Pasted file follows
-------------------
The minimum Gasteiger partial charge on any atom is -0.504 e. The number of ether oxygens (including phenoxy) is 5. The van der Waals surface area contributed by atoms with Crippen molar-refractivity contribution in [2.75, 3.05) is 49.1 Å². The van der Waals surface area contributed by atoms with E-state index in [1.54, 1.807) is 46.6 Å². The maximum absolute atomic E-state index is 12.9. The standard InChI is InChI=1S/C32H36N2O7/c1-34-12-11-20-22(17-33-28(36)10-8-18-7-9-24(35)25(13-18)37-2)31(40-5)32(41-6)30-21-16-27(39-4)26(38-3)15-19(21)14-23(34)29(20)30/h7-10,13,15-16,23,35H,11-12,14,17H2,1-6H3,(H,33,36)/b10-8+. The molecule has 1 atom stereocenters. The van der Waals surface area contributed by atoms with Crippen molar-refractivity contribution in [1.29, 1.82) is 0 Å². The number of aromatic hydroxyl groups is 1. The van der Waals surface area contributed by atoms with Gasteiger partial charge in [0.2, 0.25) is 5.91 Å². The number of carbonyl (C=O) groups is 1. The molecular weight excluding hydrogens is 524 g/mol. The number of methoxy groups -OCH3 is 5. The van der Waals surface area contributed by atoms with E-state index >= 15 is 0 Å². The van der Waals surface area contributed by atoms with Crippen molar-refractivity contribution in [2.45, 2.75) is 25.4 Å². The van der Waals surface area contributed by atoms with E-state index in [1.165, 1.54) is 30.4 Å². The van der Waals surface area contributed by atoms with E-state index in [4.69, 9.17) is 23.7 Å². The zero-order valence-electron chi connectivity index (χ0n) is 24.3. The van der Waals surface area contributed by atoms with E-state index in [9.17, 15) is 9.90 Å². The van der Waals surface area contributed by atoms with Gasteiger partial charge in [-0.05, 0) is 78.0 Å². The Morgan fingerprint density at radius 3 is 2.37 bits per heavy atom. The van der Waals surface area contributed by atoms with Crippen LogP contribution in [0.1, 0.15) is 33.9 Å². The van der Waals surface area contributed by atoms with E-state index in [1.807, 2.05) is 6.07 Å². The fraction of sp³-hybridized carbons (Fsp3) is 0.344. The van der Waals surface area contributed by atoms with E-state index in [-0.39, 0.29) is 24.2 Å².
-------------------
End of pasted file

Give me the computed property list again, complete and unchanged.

The minimum Gasteiger partial charge on any atom is -0.504 e. The number of ether oxygens (including phenoxy) is 5. The van der Waals surface area contributed by atoms with Crippen molar-refractivity contribution in [2.75, 3.05) is 49.1 Å². The van der Waals surface area contributed by atoms with E-state index in [1.54, 1.807) is 46.6 Å². The maximum absolute atomic E-state index is 12.9. The standard InChI is InChI=1S/C32H36N2O7/c1-34-12-11-20-22(17-33-28(36)10-8-18-7-9-24(35)25(13-18)37-2)31(40-5)32(41-6)30-21-16-27(39-4)26(38-3)15-19(21)14-23(34)29(20)30/h7-10,13,15-16,23,35H,11-12,14,17H2,1-6H3,(H,33,36)/b10-8+. The molecule has 1 atom stereocenters. The van der Waals surface area contributed by atoms with Crippen molar-refractivity contribution in [1.29, 1.82) is 0 Å². The number of aromatic hydroxyl groups is 1. The van der Waals surface area contributed by atoms with Gasteiger partial charge in [0.2, 0.25) is 5.91 Å². The number of carbonyl (C=O) groups is 1. The molecular weight excluding hydrogens is 524 g/mol. The number of methoxy groups -OCH3 is 5. The van der Waals surface area contributed by atoms with E-state index >= 15 is 0 Å². The van der Waals surface area contributed by atoms with Crippen molar-refractivity contribution in [2.45, 2.75) is 25.4 Å². The van der Waals surface area contributed by atoms with E-state index in [1.165, 1.54) is 30.4 Å². The van der Waals surface area contributed by atoms with E-state index in [4.69, 9.17) is 23.7 Å². The zero-order valence-electron chi connectivity index (χ0n) is 24.3. The van der Waals surface area contributed by atoms with E-state index in [9.17, 15) is 9.90 Å². The van der Waals surface area contributed by atoms with Gasteiger partial charge in [-0.05, 0) is 78.0 Å². The Morgan fingerprint density at radius 3 is 2.37 bits per heavy atom. The van der Waals surface area contributed by atoms with Crippen LogP contribution in [0.1, 0.15) is 33.9 Å². The van der Waals surface area contributed by atoms with E-state index in [1.807, 2.05) is 6.07 Å². The fraction of sp³-hybridized carbons (Fsp3) is 0.344. The van der Waals surface area contributed by atoms with E-state index in [-0.39, 0.29) is 24.2 Å².